# Hausdorff Dimension

• Jan 25th 2009, 11:58 AM
Lighterning
Hausdorff Dimension
Hi all,

I would like to prove rigorously that the fractal dimension of the unit interval is one. Indeed, it feels obvious from the definition of the Hausdorff Measure that at dimension 1, it measures length.

It is relatively easy to prove that the Hausdorff measure is zero for dimensions greater than 1, but showing the Hausdorff Measure is infinity for dimension less than 1 and indeed 1 when looking at dimension equal to one is proving more difficult.

Consider just the half interval $I=(0,1)$.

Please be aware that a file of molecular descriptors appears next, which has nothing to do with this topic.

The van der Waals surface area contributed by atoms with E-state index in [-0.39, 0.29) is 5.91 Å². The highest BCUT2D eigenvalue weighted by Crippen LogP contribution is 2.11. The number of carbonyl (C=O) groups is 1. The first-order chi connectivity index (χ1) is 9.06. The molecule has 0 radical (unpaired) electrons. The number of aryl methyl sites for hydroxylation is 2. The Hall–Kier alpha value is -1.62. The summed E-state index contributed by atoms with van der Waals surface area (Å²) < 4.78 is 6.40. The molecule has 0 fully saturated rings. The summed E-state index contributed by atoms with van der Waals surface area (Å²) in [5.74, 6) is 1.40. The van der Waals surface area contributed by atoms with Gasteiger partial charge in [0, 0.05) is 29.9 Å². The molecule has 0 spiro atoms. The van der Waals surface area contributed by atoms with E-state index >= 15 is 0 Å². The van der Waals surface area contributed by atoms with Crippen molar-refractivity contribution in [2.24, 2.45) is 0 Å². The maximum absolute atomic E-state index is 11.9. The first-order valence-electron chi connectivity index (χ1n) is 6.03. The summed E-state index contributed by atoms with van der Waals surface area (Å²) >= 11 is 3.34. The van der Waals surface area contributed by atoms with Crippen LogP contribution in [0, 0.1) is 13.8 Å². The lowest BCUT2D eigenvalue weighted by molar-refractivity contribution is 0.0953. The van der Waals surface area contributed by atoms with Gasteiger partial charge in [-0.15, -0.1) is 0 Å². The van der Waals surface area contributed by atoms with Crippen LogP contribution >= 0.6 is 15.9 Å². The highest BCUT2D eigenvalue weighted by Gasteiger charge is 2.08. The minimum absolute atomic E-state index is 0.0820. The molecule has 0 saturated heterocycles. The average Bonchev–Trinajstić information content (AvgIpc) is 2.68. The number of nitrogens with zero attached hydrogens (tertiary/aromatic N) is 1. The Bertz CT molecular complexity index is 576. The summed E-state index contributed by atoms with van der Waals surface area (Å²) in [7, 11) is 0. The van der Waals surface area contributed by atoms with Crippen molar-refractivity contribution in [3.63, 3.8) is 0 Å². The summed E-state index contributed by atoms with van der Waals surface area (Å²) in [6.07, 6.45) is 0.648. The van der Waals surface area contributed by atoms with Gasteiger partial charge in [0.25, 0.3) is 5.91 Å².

Let's suppose that $\mathcal{H}^{1-\lambda}(I)$ is finite for some $0<\lambda<1$. Choose a covering $(S)$ of $I$ costisting of intervals of individual length $\delta>0$. Their number must be no less than $\left[1/\delta\right]$ (as $(S)$ is also a covering for the Lebesgue measure of I in $\mathbb{R}$). This means that the related Hausdorff sum will be equal to $C\delta^{1-\lambda}\left[1/\delta\right]$, where $C$ is a constant not depending on $\delta$ or $(S)$. So, the infimum $m(\delta)$ of all such partitions (which we assumed exists) satisfies $m(\delta)\geq C\delta^{1-\lambda}\left[1/\delta\right]$. Now in the last relation, the limit of the right hand side as $\delta\rightarrow0$ behaves like the limit of $\delta^{-\lambda}$ as $\delta\rightarrow0$, which is infinite. A contradiction.